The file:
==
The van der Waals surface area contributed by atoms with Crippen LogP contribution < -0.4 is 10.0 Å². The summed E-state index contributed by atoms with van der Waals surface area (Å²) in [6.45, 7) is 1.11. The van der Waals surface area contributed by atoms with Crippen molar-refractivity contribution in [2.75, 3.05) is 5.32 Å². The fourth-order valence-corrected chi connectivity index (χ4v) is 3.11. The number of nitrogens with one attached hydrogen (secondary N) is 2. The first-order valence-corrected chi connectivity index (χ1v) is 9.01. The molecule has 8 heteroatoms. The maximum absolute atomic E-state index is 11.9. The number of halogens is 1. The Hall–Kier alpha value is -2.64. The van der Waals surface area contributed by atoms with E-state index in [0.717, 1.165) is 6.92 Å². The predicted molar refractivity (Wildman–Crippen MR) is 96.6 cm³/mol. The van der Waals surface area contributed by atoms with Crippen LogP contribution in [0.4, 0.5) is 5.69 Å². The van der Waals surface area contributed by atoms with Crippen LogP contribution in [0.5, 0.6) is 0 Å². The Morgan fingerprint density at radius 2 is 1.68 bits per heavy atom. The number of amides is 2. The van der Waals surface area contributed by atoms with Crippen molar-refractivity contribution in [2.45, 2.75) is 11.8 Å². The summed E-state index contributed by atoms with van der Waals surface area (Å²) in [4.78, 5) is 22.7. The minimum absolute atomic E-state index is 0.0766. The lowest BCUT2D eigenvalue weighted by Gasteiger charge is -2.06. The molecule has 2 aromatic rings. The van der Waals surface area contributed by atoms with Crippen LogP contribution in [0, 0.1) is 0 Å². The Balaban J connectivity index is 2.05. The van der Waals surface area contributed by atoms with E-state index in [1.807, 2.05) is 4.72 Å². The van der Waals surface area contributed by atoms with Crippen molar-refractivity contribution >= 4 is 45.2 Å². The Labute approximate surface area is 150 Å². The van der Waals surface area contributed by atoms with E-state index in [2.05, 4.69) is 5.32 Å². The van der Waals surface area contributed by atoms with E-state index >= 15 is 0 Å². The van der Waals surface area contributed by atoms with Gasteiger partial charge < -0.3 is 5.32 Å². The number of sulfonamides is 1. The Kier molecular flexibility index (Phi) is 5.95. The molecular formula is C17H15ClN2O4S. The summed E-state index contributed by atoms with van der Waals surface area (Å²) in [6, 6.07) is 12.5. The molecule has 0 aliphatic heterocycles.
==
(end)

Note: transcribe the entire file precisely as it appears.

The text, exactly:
The van der Waals surface area contributed by atoms with Crippen LogP contribution < -0.4 is 10.0 Å². The summed E-state index contributed by atoms with van der Waals surface area (Å²) in [6.45, 7) is 1.11. The van der Waals surface area contributed by atoms with Crippen molar-refractivity contribution in [2.75, 3.05) is 5.32 Å². The fourth-order valence-corrected chi connectivity index (χ4v) is 3.11. The number of nitrogens with one attached hydrogen (secondary N) is 2. The first-order valence-corrected chi connectivity index (χ1v) is 9.01. The molecule has 8 heteroatoms. The maximum absolute atomic E-state index is 11.9. The number of halogens is 1. The Hall–Kier alpha value is -2.64. The van der Waals surface area contributed by atoms with E-state index in [0.717, 1.165) is 6.92 Å². The predicted molar refractivity (Wildman–Crippen MR) is 96.6 cm³/mol. The van der Waals surface area contributed by atoms with Crippen LogP contribution in [0.4, 0.5) is 5.69 Å². The van der Waals surface area contributed by atoms with Crippen LogP contribution in [0.5, 0.6) is 0 Å². The Morgan fingerprint density at radius 2 is 1.68 bits per heavy atom. The number of amides is 2. The van der Waals surface area contributed by atoms with Crippen molar-refractivity contribution in [2.45, 2.75) is 11.8 Å². The summed E-state index contributed by atoms with van der Waals surface area (Å²) in [4.78, 5) is 22.7. The minimum absolute atomic E-state index is 0.0766. The lowest BCUT2D eigenvalue weighted by Gasteiger charge is -2.06. The molecule has 2 aromatic rings. The van der Waals surface area contributed by atoms with Crippen LogP contribution in [0, 0.1) is 0 Å². The Balaban J connectivity index is 2.05. The van der Waals surface area contributed by atoms with E-state index in [1.807, 2.05) is 4.72 Å². The van der Waals surface area contributed by atoms with Crippen molar-refractivity contribution >= 4 is 45.2 Å². The Labute approximate surface area is 150 Å². The van der Waals surface area contributed by atoms with E-state index in [2.05, 4.69) is 5.32 Å². The van der Waals surface area contributed by atoms with E-state index >= 15 is 0 Å². The van der Waals surface area contributed by atoms with Gasteiger partial charge < -0.3 is 5.32 Å². The number of sulfonamides is 1. The Kier molecular flexibility index (Phi) is 5.95. The molecular formula is C17H15ClN2O4S. The summed E-state index contributed by atoms with van der Waals surface area (Å²) in [6, 6.07) is 12.5. The molecule has 0 aliphatic heterocycles.